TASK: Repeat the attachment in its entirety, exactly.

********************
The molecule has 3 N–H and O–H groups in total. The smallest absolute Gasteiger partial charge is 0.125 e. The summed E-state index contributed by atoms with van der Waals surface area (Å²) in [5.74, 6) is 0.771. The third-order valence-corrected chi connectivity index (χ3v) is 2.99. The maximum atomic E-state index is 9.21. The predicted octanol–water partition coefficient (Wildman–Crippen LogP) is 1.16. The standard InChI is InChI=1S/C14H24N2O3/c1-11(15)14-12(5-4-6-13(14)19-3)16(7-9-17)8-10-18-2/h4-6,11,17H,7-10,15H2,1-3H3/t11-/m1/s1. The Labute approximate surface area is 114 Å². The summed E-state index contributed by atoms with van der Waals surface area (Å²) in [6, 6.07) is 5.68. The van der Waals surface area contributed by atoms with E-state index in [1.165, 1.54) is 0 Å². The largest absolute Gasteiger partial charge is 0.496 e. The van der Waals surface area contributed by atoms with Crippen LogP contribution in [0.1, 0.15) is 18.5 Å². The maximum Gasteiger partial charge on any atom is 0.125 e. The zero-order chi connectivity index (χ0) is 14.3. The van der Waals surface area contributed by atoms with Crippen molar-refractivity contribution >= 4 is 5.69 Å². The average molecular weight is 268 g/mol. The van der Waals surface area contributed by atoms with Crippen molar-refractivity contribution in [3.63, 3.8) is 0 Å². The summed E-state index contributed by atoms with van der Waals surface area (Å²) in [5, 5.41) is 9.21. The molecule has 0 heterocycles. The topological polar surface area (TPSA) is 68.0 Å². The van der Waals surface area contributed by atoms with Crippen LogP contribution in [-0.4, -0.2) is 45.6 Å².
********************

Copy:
The molecule has 3 N–H and O–H groups in total. The smallest absolute Gasteiger partial charge is 0.125 e. The summed E-state index contributed by atoms with van der Waals surface area (Å²) in [5.74, 6) is 0.771. The third-order valence-corrected chi connectivity index (χ3v) is 2.99. The maximum atomic E-state index is 9.21. The predicted octanol–water partition coefficient (Wildman–Crippen LogP) is 1.16. The standard InChI is InChI=1S/C14H24N2O3/c1-11(15)14-12(5-4-6-13(14)19-3)16(7-9-17)8-10-18-2/h4-6,11,17H,7-10,15H2,1-3H3/t11-/m1/s1. The Labute approximate surface area is 114 Å². The summed E-state index contributed by atoms with van der Waals surface area (Å²) in [6, 6.07) is 5.68. The van der Waals surface area contributed by atoms with E-state index in [1.165, 1.54) is 0 Å². The largest absolute Gasteiger partial charge is 0.496 e. The van der Waals surface area contributed by atoms with Crippen LogP contribution in [0.1, 0.15) is 18.5 Å². The maximum Gasteiger partial charge on any atom is 0.125 e. The zero-order chi connectivity index (χ0) is 14.3. The van der Waals surface area contributed by atoms with Crippen molar-refractivity contribution >= 4 is 5.69 Å². The average molecular weight is 268 g/mol. The van der Waals surface area contributed by atoms with Crippen molar-refractivity contribution in [3.63, 3.8) is 0 Å². The summed E-state index contributed by atoms with van der Waals surface area (Å²) in [5, 5.41) is 9.21. The molecule has 0 heterocycles. The topological polar surface area (TPSA) is 68.0 Å². The van der Waals surface area contributed by atoms with Crippen LogP contribution in [-0.4, -0.2) is 45.6 Å².